Insect attraction to synthetic herbivore-induced plant volatile-treated field crops
Abstract:• Plants produce natural enemy-attracting semiochemicals known as herbivore-induced plant volatiles (HIPV) in response to herbivore damage. Deployment of synthetic HIPV in crops could enhance the biological control of pests. To test this, six HIPV [methyl salicylate (MeSA), methyl anthranilate (MeA), methyl jasmonate (MeJA), benzaldehyde (Be), cis-3-hexenyl acetate (HA), cis-hexen-1-ol (He)] in three concentrations (0.5%, 1.0% and 2.0% v/v) mixed with a vegetable oil adjuvant, Synertrol® (Organic Crop Protectants Pty Ltd, Australia), were sprayed onto winegrape, broccoli and sweet corn plants.
• The relative abundance of insects within treated plots was assessed with non-attracting, transparent sticky traps at varying time intervals up to 22 days after spraying.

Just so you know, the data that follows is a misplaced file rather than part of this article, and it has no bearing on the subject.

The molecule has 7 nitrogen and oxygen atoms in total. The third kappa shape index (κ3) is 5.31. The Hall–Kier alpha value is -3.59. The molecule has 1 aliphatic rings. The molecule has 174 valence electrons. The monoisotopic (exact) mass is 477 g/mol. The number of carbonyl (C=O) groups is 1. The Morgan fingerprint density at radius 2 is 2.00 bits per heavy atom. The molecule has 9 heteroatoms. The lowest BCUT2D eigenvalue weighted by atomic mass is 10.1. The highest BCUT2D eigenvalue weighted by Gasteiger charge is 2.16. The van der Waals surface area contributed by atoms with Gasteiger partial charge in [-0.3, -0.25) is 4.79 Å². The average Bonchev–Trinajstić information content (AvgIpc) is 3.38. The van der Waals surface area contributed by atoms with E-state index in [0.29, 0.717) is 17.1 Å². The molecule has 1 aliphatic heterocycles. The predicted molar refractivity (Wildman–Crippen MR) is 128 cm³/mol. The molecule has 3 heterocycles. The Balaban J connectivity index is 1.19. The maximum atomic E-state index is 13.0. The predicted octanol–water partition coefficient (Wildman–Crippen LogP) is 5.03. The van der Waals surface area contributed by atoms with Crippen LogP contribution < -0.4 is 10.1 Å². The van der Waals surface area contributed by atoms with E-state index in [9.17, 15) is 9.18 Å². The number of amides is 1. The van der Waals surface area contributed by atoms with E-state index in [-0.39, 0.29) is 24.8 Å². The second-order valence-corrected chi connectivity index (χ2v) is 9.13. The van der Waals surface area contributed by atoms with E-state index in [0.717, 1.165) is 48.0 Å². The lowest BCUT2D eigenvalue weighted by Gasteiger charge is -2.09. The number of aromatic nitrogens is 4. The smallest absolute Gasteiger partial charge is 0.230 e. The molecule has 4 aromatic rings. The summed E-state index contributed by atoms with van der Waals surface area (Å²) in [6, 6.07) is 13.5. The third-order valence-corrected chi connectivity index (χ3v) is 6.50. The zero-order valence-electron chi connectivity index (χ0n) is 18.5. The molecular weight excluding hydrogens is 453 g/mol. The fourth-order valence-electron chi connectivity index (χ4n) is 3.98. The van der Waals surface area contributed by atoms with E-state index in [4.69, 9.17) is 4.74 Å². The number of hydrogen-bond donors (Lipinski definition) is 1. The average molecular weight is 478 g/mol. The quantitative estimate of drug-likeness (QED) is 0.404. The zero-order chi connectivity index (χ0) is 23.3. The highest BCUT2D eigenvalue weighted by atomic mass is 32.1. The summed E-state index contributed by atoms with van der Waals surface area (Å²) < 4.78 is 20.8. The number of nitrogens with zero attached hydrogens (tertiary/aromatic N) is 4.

• In the vineyard experiment, Trichogrammatidae responded to Be and MeA (0.5%) and Be (1.0%); Encyrtidae and Bethylidae responded to MeA (1.0%); Scelionidae responded to all compounds at 1.0% and 2.0%; and predatory insects responded to MeA. In sweet corn, parasitoids as a group and Encyrtidae responded to MeA (0.5%); Braconidae responded to all compounds at 0.5% and Synertrol-only; thrips responded to all compounds at 0.5% and 1.0%; while all parasitoids responded to all compounds at 0.5% and 1.0% and Synertrol-only. In broccoli, parasitoids as a group and Scelionidae responded to Be, HA, He and Synertrol-only; Trichogrammatidae responded to Be (0.5%), He (0.5% and 1.0%), MeJA (1.0%) and MeSA (0.5%); and thrips responded to all compounds at to 0.5% and 1.0%.
• Significant attraction of insects occurred up to 6 days after the HIPV application, suggesting that plants may have been induced to produce endogenous volatiles that attracted insects over an extended period.
• The results obtained are discussed in relation to the potential utility of synthetic HIPV to enhance the biological control of pests.